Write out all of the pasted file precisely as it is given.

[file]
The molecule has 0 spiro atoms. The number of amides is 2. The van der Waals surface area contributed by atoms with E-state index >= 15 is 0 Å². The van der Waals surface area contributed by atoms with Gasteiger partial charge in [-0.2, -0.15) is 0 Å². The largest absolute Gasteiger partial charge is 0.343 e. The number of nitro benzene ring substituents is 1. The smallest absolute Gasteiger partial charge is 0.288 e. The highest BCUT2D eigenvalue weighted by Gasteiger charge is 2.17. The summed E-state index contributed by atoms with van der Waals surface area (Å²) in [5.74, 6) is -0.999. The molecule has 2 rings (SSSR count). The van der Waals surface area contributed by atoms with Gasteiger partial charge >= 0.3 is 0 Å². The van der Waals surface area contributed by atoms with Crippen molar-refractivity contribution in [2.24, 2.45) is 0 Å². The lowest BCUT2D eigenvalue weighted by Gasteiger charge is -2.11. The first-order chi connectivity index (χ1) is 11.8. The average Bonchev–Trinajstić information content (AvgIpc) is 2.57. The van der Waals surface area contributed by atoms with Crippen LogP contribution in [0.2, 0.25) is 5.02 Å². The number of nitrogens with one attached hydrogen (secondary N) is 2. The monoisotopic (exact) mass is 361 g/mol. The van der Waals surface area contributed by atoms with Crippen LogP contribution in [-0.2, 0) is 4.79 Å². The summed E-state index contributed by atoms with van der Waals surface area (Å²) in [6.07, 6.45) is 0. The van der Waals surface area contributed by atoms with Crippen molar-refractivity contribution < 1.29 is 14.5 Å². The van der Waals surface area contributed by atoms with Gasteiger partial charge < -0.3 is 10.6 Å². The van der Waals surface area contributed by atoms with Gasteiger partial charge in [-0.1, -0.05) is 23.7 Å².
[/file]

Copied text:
The molecule has 0 spiro atoms. The number of amides is 2. The van der Waals surface area contributed by atoms with E-state index >= 15 is 0 Å². The van der Waals surface area contributed by atoms with Gasteiger partial charge in [-0.2, -0.15) is 0 Å². The largest absolute Gasteiger partial charge is 0.343 e. The number of nitro benzene ring substituents is 1. The smallest absolute Gasteiger partial charge is 0.288 e. The highest BCUT2D eigenvalue weighted by Gasteiger charge is 2.17. The summed E-state index contributed by atoms with van der Waals surface area (Å²) in [5.74, 6) is -0.999. The molecule has 2 rings (SSSR count). The van der Waals surface area contributed by atoms with Gasteiger partial charge >= 0.3 is 0 Å². The van der Waals surface area contributed by atoms with Crippen molar-refractivity contribution in [2.24, 2.45) is 0 Å². The lowest BCUT2D eigenvalue weighted by Gasteiger charge is -2.11. The first-order chi connectivity index (χ1) is 11.8. The average Bonchev–Trinajstić information content (AvgIpc) is 2.57. The van der Waals surface area contributed by atoms with Crippen LogP contribution in [0.2, 0.25) is 5.02 Å². The number of nitrogens with one attached hydrogen (secondary N) is 2. The monoisotopic (exact) mass is 361 g/mol. The van der Waals surface area contributed by atoms with Crippen LogP contribution in [-0.2, 0) is 4.79 Å². The summed E-state index contributed by atoms with van der Waals surface area (Å²) in [6.07, 6.45) is 0. The van der Waals surface area contributed by atoms with Crippen molar-refractivity contribution < 1.29 is 14.5 Å². The van der Waals surface area contributed by atoms with Gasteiger partial charge < -0.3 is 10.6 Å². The van der Waals surface area contributed by atoms with Gasteiger partial charge in [-0.1, -0.05) is 23.7 Å².